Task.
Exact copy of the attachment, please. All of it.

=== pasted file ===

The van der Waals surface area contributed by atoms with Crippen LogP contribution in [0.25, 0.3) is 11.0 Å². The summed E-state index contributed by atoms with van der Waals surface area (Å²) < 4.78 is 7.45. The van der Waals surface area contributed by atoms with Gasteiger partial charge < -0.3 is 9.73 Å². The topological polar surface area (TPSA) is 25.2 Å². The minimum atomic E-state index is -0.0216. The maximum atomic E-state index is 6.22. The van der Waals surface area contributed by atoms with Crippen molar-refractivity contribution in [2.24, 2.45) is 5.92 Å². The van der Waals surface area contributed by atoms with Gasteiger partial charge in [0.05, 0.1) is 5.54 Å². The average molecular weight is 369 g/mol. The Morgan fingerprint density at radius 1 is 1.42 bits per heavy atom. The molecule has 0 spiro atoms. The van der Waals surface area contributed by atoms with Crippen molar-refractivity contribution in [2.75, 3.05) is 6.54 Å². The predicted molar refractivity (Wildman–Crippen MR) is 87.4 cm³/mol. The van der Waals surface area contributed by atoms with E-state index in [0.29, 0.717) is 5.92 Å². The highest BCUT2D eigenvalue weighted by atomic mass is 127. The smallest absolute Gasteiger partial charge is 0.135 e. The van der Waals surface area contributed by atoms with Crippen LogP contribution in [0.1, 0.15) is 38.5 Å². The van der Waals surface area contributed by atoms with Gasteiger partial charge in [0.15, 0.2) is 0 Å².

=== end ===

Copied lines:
The van der Waals surface area contributed by atoms with Crippen LogP contribution in [0.25, 0.3) is 11.0 Å². The summed E-state index contributed by atoms with van der Waals surface area (Å²) < 4.78 is 7.45. The van der Waals surface area contributed by atoms with Gasteiger partial charge < -0.3 is 9.73 Å². The topological polar surface area (TPSA) is 25.2 Å². The minimum atomic E-state index is -0.0216. The maximum atomic E-state index is 6.22. The van der Waals surface area contributed by atoms with Crippen molar-refractivity contribution in [2.24, 2.45) is 5.92 Å². The van der Waals surface area contributed by atoms with Gasteiger partial charge in [0.05, 0.1) is 5.54 Å². The average molecular weight is 369 g/mol. The Morgan fingerprint density at radius 1 is 1.42 bits per heavy atom. The molecule has 0 spiro atoms. The van der Waals surface area contributed by atoms with Crippen molar-refractivity contribution in [2.75, 3.05) is 6.54 Å². The predicted molar refractivity (Wildman–Crippen MR) is 87.4 cm³/mol. The van der Waals surface area contributed by atoms with E-state index in [0.29, 0.717) is 5.92 Å². The highest BCUT2D eigenvalue weighted by atomic mass is 127. The smallest absolute Gasteiger partial charge is 0.135 e. The van der Waals surface area contributed by atoms with Crippen LogP contribution in [0.1, 0.15) is 38.5 Å². The van der Waals surface area contributed by atoms with Gasteiger partial charge in [0.15, 0.2) is 0 Å².